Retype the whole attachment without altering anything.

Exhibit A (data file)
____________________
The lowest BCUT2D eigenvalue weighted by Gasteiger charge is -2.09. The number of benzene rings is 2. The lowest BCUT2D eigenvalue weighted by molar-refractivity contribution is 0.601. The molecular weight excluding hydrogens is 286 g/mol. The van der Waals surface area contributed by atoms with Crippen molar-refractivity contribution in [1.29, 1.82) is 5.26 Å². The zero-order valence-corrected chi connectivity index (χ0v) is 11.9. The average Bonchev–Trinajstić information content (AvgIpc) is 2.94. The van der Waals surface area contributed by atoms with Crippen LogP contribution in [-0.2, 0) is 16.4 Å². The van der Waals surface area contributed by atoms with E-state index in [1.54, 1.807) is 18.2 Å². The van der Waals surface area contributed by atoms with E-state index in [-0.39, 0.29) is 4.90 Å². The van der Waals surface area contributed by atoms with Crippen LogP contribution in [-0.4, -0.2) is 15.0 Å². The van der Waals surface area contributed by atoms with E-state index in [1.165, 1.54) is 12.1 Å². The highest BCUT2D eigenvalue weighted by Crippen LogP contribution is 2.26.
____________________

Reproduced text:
The lowest BCUT2D eigenvalue weighted by Gasteiger charge is -2.09. The number of benzene rings is 2. The lowest BCUT2D eigenvalue weighted by molar-refractivity contribution is 0.601. The molecular weight excluding hydrogens is 286 g/mol. The van der Waals surface area contributed by atoms with Crippen molar-refractivity contribution in [1.29, 1.82) is 5.26 Å². The zero-order valence-corrected chi connectivity index (χ0v) is 11.9. The average Bonchev–Trinajstić information content (AvgIpc) is 2.94. The van der Waals surface area contributed by atoms with Crippen LogP contribution in [-0.2, 0) is 16.4 Å². The van der Waals surface area contributed by atoms with E-state index in [1.54, 1.807) is 18.2 Å². The van der Waals surface area contributed by atoms with E-state index in [-0.39, 0.29) is 4.90 Å². The van der Waals surface area contributed by atoms with Crippen LogP contribution in [-0.4, -0.2) is 15.0 Å². The van der Waals surface area contributed by atoms with E-state index in [1.165, 1.54) is 12.1 Å². The highest BCUT2D eigenvalue weighted by Crippen LogP contribution is 2.26.